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Iran’s Economy Continues to Struggle – What Does It Mean for the Regime?

Tabriz Exchange Bazar April 10, 2018

When the 2015 nuclear deal with Iran was signed, many Iranians believed that it would mean real change in their economy, which had been crippled by the sanctions levied by the United States and other members of the international community. The deal was seen as a chance for the Iranian people to connect with the international community, taking their place on the global market.

However, over three years later, the Iranian economy is in a crisis. Its currency is dropping in value and is now estimated to be worth almost half of what it was when Rouhani was elected for his first term as president. To counter this, the Iranian regime is trying to set the exchange rate and threatening harsh punishments for those who dare to refuse to exchange at their artificial rate.

Riot police have even been sent to arrest money changers, as the regime attempts to send a message that they will not except anyone defying them. One senior cleric even advocated for the execution of money changers to send a message to the others about how deadly serious the consequences are for not going along with the mullahs.

The BBC pointed out that part of the reason that Iran’s economy has not rebounded since the lifting of the sanctions is that Iran has been unable to attract any major international banks to the country. Iranian businesses that are involved in importing or exporting have to rely on unofficial currency rates, making it difficult to have any consistency.

Iran exports approximately $40 billion in goods, in addition to their oil exports. However, they are importing $50 billion worth of goods. It has been hard for the country to bring that money back into Iran.

Tabriz Exchange Bazar April 10, 2018

The banks are not eager to do business with the regime, fearing that their companies could use them to launder money and fund terrorism. Many of these international banks also have the legitimate concerns about negatively impacting their relationships with other countries, noticeably the United States. These factors make them wary to do business with Iran.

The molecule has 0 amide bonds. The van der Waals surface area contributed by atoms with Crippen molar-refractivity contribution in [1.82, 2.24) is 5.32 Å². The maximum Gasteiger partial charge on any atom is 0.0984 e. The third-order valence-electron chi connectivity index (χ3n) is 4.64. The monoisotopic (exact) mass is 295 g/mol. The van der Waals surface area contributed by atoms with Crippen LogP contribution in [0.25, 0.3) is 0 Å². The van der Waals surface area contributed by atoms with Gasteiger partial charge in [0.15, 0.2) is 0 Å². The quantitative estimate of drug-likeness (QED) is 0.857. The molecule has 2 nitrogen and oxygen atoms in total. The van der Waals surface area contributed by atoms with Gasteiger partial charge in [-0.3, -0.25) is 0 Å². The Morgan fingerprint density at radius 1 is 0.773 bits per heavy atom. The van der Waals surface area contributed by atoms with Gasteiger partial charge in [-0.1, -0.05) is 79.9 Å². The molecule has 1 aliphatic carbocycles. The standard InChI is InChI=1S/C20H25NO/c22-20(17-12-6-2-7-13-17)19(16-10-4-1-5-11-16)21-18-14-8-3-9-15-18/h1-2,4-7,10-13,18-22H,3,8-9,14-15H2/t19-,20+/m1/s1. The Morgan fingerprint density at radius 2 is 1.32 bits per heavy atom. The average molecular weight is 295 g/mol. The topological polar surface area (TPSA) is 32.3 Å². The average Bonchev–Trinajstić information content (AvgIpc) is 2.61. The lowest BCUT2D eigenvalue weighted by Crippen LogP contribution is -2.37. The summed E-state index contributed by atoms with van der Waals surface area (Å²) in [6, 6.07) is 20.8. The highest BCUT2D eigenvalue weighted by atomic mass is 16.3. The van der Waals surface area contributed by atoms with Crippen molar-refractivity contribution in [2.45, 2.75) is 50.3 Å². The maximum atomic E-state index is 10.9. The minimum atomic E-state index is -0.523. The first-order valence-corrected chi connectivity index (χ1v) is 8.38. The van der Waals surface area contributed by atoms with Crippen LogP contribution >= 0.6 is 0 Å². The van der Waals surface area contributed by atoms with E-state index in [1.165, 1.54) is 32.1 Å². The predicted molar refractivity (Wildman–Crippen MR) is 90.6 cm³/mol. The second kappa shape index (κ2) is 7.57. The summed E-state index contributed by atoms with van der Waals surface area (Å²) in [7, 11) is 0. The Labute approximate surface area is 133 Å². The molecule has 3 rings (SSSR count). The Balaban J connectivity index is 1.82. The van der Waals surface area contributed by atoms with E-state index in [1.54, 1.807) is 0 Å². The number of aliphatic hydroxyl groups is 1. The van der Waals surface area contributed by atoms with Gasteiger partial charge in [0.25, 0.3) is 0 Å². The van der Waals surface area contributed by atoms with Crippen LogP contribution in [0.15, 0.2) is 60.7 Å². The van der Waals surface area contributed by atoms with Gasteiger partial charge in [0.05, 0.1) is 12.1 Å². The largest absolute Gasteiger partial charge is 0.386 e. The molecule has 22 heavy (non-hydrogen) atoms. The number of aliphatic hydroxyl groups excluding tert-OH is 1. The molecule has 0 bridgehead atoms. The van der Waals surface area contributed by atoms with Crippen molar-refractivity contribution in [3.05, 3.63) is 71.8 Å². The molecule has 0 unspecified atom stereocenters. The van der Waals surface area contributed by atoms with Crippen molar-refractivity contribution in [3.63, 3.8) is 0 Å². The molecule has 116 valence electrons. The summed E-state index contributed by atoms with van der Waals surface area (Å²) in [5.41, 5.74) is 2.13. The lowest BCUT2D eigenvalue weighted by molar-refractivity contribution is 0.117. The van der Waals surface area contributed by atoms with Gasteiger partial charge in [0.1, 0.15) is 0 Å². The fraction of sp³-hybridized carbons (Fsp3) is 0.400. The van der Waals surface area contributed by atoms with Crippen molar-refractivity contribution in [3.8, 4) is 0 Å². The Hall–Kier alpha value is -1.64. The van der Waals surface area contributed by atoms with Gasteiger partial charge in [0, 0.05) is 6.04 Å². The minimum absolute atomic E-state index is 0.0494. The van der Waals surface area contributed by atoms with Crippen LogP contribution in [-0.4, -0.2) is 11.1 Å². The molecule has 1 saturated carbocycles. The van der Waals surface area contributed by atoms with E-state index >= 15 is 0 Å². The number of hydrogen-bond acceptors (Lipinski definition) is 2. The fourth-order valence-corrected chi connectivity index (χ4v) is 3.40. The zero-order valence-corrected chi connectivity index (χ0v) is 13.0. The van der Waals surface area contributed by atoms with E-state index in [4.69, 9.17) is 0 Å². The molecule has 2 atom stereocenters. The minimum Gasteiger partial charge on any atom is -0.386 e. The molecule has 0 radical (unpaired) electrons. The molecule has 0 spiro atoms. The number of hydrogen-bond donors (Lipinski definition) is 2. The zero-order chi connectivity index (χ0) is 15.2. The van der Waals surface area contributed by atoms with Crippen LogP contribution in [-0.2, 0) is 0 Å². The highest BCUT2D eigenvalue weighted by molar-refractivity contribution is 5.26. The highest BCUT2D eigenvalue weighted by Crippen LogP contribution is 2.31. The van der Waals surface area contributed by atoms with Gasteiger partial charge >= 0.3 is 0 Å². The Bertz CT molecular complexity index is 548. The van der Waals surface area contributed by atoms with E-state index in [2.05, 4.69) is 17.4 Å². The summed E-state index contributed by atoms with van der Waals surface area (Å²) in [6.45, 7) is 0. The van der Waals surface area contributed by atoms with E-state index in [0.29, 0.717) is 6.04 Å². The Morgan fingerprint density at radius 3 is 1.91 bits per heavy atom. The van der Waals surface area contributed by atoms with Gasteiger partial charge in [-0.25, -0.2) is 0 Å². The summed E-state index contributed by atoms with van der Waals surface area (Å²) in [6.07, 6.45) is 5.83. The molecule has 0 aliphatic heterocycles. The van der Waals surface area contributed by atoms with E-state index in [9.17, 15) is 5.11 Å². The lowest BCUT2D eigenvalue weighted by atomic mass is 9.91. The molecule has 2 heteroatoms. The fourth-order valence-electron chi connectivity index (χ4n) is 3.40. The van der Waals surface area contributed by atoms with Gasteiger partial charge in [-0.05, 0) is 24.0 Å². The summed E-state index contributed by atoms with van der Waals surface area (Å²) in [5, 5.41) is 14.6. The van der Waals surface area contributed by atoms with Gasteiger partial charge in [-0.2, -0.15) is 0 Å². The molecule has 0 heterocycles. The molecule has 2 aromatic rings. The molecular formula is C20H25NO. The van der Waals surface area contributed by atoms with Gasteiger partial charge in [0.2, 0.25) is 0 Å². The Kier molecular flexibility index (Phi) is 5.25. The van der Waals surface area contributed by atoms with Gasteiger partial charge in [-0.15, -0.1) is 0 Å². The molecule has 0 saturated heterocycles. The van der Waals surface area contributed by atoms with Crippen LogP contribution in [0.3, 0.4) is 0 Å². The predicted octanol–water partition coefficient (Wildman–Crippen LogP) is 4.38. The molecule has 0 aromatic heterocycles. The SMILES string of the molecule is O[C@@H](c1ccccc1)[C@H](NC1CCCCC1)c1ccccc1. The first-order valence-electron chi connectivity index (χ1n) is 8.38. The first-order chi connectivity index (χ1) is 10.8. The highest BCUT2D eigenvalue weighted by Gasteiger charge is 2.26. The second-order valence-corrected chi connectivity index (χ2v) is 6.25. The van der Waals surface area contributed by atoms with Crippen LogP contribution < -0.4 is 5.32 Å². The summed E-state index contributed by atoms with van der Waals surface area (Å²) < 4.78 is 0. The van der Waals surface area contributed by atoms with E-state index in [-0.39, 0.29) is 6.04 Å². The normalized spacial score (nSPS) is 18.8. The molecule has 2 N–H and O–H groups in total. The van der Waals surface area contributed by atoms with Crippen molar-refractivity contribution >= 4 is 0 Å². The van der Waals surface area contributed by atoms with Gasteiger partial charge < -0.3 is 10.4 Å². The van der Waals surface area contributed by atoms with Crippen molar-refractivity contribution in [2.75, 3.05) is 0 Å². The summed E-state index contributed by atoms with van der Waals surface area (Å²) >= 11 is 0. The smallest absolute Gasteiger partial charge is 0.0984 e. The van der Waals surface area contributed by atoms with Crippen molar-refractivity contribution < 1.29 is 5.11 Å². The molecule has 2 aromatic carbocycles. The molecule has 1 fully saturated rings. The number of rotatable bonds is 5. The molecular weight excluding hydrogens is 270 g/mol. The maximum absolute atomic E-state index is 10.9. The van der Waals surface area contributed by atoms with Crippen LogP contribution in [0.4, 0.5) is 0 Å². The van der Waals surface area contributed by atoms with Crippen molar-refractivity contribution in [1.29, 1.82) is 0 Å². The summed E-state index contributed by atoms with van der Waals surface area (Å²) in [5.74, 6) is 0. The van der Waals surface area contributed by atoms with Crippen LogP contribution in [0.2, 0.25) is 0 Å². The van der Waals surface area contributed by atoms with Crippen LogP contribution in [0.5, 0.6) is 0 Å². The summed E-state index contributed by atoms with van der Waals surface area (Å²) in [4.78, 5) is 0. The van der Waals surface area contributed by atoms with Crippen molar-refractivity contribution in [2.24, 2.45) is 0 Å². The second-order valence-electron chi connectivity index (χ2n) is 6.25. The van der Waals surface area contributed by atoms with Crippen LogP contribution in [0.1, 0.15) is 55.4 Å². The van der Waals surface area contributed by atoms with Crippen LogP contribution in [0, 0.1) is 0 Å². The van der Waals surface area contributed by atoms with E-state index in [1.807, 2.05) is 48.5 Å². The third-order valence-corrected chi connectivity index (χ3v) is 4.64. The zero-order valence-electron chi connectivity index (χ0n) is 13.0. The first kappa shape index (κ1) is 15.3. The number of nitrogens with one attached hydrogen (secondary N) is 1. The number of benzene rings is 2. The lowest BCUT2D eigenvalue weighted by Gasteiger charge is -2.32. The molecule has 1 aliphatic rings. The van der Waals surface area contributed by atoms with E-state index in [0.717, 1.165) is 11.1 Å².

Poor planning, mismanagement, and corruption also play a role in the economic troubles that the country is facing. The Iranian people are the ones who are suffering from the choices of the mullahs. It must be noted that many live in poverty, struggling to find work and care for their families.

Meanwhile, the regime continues to spend money on its military ventures throughout the region, often at the expense of subsidies for the neediest Iranians or at the expense of other social programs.

Protests began in December 2017 over a leaked budget that showed funding going to pet religious organizations and an increase in military spending, while subsidies for the poor were being cut. Those protests have not stopped, and the regime fears that these continued protests are going to lead to a larger uprising. As they attempt to clamp down on the Iranian people, the anger against the regime continues to grow.

“It is important to continue watching the economic situation in Iran, because historically economic issues have typically led to the most significant political unrests in that country,” said Ellen R. Wald, Ph.D.

Many in the Iranian resistance see these continued protests as the final blow for the Iranian regime. In light of this, the Iranian coalition of resistance groups, the National Council of Resistance of Iran (NCRI) whose largest member is the PMOI/MEK, have shown support for the protests and continue to bring international attention to the issues within Iran. For the Iranian people, change in the economy may only come with the end of the regime.

About Siavosh Hosseini (352 Articles)
My background is in the visual arts, particularly in photojournalism. I have had the opportunity to cover scores of international artistic and news events in the US and across Europe since the mid-1980s. I was active in television newsrooms and production as a graphic designer and producer for more than 12 years in different television and news outfits in Europe.

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